Courtesy Radiological Society of North AmericaUsing state-of-the-art medical scanning and printing technology, German paleontologists have been able to scan and reconstruct a dinosaur vertebrae that survived a World War II bombing raid that left hundreds of fossils unidentified. Dug out of a clay pit south of Halberstadt, Germany in the early 20th century, the fossil was jacketed in plaster (for protection during transportation from the field) and stored in the basement of the Museum für Naturkunde in Berlin along with numerous other fossils from Halberstadt in southern Germany and another dig site in Tanzania. When the Allies made a bombing raid over Berlin during WWII, a portion of the museum was hit and collapsed, leaving the poorly labeled fossils in one big messy pile of plaster jackets and rubble. Museum workers sorted the jacketed fossils from the rubble but which fossil came from which dig? The labeled plaster jackets gave no clue.
Courtesy Mark RyanModern technology came to the rescue from technicians from the Department of Radiology at Charité Campus Mitte in Berlin. One of the jacketed fossils was first scanned with a CT (computed tomography) scanner - similar to those used to scan and diagnose medical patients. Because the radiation absorption (attenuation) of the fossil differs from that of the surrounding matrix - the rocky material in which the fossil is encased - making it easy to outline and create a digital copy of the fossil. The resulting image was compared to field drawings from the two expeditions and identified as a vertebrae of a Triassic Period prosauropod known as a Plateosaurus. The dataset was entered into a computer, cleaned up a bit, and then fed into a 3D printer where - layer by plastic layer - an exact replica of the hidden and unprepared fossil was "printed" in 3-dimensions.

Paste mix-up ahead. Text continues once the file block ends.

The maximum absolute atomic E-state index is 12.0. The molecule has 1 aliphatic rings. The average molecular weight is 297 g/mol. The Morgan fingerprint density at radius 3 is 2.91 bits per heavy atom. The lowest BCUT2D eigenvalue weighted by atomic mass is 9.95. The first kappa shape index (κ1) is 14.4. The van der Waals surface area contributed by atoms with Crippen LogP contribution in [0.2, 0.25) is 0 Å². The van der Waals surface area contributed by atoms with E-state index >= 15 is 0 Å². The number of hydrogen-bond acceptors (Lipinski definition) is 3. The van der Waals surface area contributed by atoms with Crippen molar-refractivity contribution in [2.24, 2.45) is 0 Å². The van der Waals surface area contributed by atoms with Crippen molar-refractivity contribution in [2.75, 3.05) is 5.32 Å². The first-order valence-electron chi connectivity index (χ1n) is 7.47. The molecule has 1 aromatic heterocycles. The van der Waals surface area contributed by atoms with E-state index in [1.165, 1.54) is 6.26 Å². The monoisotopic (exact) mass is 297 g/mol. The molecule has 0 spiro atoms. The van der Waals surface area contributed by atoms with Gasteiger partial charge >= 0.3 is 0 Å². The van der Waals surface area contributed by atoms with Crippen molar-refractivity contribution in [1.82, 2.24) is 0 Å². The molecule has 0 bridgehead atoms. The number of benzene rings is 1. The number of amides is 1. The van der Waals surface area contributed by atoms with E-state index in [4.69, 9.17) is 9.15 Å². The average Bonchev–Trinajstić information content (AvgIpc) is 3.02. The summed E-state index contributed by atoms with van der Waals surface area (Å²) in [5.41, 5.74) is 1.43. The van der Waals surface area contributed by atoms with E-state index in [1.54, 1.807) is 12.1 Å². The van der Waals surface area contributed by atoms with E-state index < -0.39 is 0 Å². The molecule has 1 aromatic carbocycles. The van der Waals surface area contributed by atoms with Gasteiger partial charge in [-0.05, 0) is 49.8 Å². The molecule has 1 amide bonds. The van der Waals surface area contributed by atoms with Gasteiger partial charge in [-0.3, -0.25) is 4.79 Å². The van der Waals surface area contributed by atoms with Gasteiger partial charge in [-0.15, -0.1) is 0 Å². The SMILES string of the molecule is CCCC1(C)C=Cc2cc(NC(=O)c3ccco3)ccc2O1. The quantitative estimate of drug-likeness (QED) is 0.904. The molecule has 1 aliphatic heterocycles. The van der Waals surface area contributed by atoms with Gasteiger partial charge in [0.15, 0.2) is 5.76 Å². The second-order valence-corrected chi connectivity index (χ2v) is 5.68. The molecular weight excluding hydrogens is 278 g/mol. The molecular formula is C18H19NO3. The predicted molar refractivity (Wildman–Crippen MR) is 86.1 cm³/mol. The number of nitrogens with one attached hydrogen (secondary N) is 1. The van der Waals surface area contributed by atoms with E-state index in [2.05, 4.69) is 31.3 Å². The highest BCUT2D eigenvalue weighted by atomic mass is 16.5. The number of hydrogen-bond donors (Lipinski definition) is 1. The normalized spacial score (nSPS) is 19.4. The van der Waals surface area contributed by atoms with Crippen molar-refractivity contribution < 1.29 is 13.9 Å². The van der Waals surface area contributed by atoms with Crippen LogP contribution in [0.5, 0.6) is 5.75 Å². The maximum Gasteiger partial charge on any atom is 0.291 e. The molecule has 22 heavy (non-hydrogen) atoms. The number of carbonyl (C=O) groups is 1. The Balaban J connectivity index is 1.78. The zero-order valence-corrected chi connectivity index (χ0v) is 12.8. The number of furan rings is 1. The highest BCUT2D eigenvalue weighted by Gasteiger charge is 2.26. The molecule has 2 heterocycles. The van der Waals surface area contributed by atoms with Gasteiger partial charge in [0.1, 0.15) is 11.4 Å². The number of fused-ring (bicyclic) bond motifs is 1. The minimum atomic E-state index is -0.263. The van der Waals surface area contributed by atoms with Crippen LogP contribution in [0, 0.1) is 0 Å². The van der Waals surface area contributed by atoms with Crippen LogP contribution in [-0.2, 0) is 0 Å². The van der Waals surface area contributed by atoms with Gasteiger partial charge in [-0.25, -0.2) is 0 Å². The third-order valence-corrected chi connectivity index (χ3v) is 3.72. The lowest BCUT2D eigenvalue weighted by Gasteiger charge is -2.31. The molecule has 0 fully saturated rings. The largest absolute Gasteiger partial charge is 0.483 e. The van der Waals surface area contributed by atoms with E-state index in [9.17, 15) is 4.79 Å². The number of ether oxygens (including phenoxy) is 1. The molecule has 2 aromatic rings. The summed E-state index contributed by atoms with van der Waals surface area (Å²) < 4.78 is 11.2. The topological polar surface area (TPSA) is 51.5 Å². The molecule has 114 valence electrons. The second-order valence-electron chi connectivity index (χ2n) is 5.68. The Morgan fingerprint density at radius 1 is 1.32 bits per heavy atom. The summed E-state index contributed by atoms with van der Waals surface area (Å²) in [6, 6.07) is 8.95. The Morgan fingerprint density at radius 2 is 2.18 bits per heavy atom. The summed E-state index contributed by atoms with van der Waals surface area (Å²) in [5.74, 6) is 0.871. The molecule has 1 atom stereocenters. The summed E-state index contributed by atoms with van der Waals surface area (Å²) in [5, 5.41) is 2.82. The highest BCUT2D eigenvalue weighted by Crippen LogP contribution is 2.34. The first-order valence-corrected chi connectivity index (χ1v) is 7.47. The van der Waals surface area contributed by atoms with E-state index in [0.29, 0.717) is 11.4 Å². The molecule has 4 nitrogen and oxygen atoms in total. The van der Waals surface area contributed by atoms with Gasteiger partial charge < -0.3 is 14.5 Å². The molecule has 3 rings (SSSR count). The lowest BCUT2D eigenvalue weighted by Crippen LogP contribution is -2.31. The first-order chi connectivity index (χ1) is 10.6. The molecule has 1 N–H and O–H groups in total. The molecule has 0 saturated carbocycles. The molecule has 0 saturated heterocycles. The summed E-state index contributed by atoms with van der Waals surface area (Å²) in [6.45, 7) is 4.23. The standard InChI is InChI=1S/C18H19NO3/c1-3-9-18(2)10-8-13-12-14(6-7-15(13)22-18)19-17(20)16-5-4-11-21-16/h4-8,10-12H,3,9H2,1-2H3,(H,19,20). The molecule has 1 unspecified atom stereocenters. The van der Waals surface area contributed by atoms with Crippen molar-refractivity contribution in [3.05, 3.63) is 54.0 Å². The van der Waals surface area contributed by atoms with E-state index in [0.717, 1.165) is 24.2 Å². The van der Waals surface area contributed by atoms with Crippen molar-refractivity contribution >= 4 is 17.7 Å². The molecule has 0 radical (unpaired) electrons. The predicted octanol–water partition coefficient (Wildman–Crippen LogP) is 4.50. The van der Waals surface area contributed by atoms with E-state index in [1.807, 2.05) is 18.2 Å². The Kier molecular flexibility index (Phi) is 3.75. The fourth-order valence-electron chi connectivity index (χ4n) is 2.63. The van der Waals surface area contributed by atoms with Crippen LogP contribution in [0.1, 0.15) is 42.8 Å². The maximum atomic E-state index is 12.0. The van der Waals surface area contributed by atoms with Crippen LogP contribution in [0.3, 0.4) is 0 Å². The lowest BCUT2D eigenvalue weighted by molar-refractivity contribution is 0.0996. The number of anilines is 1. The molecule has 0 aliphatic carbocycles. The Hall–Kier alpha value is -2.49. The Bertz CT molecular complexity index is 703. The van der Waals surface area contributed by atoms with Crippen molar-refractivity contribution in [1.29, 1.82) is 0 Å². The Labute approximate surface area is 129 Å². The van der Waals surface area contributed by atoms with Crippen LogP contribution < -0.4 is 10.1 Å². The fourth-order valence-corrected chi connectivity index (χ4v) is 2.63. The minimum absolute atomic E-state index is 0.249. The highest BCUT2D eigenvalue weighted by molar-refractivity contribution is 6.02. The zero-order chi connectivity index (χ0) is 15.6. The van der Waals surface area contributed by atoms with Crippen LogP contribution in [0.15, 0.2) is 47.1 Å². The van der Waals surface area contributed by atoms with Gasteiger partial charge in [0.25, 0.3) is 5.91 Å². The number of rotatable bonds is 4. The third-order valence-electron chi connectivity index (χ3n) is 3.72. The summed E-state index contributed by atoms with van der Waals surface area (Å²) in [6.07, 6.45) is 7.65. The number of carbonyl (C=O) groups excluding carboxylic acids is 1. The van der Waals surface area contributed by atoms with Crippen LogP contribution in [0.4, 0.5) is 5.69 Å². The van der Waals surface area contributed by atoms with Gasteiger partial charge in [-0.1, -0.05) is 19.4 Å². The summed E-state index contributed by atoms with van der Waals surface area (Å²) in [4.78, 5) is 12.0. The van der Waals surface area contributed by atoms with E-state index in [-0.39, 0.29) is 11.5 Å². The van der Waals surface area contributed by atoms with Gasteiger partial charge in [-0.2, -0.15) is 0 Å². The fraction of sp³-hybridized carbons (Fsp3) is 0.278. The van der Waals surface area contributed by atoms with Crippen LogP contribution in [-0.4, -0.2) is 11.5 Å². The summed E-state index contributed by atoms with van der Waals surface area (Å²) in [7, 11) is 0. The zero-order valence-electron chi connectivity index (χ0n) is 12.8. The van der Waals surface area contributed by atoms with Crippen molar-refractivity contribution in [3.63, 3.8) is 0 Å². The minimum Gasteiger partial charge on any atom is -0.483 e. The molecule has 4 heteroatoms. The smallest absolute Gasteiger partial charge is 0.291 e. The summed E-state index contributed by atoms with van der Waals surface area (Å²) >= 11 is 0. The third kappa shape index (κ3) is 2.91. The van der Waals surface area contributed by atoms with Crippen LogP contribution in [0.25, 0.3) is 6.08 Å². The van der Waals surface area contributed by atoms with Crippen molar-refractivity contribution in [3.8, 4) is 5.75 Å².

CT scanning and 3D printing of fossils has been in use for a while now but this is a first time paleontologists have been able to identify and copy a dinosaur bone still encased in a matrix wrapped in a plaster field jacket.
In the past, this couldn't have been done without first cutting open the field jacket and spending long hours of detailed lab preparation - i.e. removing all the matrix from around the fossil. Making copies of fossils usually entails creating molds using rubber or something similar, then filling the void with plaster or other casting materials. Now with 3D printing technology, exact (or scaled) duplicates of important fossils can be created and shared with scientists or schools for study and comparison. The dataset of the scan can serve the same purpose.
Both the cost and size of the technology have been reduced in recent years, making it both affordable and portable for many museums. The following videos show the processes in action. Desktop scanning of dinosaur bones and the printing a dinosaur skull with a simple desktop 3D printer.
Courtesy Public domain via WikipediaI didn't enter anything this year but despite the 16 day government shutdown the 4th annual National Fossil Day Art & Photography Contest had plenty of submissions from other folks around the country. This year's theme was "Your nomination for a National Fossil". I'm not sure everyone's artwork expressed that but there are many fine pieces.